Building .NET on OS X, part 2
Also, the backend devs work on Windows machines so the basic environment settings need to be the same in order to make sure everything keeps working.
So what I did first was install VMWare Fusion and set up an image consisting of Windows 8.1, SQL Express, Visual Studio, IIS. Setup TFS in Visual Studio, create IIS instances for my .dev websites and build a solution. Check, I can work again ;). Time for an image snapshot!
The second step was to make sure I could also access the .dev url on my OS X. So in my host file on OS X (/private/etc/hosts) I added the line:
Where you would put the correct values of course. That didn’t work but I realised I needed to disable the firewall on my Windows VM. That did the trick! Ok, at this point I could, build the website in my VM and view the result inside my OS X.
Now I wanted to change my files, the SCSS and JS residing inside my VM, from my OS X. So, in my VM, I shared the Workspaces folder. This is the folder which is mapped to my TFS collection. Simply right click the folder, properties and in the “sharing” tab click the “share” button. Then you have a network path which you can use to connect to in finder on OS X. I was surprised to see that when I change a file in OS X (using Sublime Text), Visual Studio still automatically checks out that file from TFS. Which is nice.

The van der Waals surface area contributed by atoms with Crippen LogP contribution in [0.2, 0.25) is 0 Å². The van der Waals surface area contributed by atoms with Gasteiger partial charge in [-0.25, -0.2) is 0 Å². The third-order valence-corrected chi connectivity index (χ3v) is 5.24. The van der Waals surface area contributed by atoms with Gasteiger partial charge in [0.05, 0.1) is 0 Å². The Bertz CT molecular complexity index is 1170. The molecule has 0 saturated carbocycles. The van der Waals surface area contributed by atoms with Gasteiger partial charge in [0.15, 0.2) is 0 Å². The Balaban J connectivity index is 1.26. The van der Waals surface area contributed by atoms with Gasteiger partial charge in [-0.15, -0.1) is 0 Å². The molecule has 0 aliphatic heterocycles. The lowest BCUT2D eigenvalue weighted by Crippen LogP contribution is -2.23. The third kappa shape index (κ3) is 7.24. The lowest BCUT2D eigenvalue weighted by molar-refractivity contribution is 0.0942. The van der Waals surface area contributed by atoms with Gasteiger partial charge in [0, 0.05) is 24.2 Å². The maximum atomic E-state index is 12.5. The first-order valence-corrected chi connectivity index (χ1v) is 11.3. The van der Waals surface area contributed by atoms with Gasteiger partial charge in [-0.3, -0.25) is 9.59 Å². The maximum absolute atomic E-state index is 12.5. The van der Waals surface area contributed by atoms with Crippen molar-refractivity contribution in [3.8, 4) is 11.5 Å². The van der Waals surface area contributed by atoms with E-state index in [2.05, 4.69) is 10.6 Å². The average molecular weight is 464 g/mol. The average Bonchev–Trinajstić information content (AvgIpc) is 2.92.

At this time I simply set up a
$ sass --watch <css folder>
command in order to be able to get some work done. But by now I could do most of my front-end work in OS X. Make changes in my SCSS files, which are being compiled into CSS, change JS files and see the results in my browsers on OS X.
Shortly after I set up my Gulp tasks to do all of the minifying, concatenation, renaming and relocating I wanted it to do. But still I needed to “GLV”, “check in” and Build the project in my VM. Those would need to be ported next. I made some explorations using SSH to access my VM to be able to run commands, using “TF Everywhere” on OS X to be able to use Terminal (‘couse when it works in Terminal I can Gulp /the crap out of/ it…), I had some successes and some failures, but then I came accross VMRUN! THE thing I was looking for. Vmrun is a command line utility to control specific VM’s. So using vmrun I could run scripts inside my VM and open programs. Just what I needed!
In the next part I’ll go into using vmrun and the process of getting it all to work. It was a lot of trial and error becouse when you Google on this topic there isn’t a lot to be found, but I’m managing quite well at the moment ;)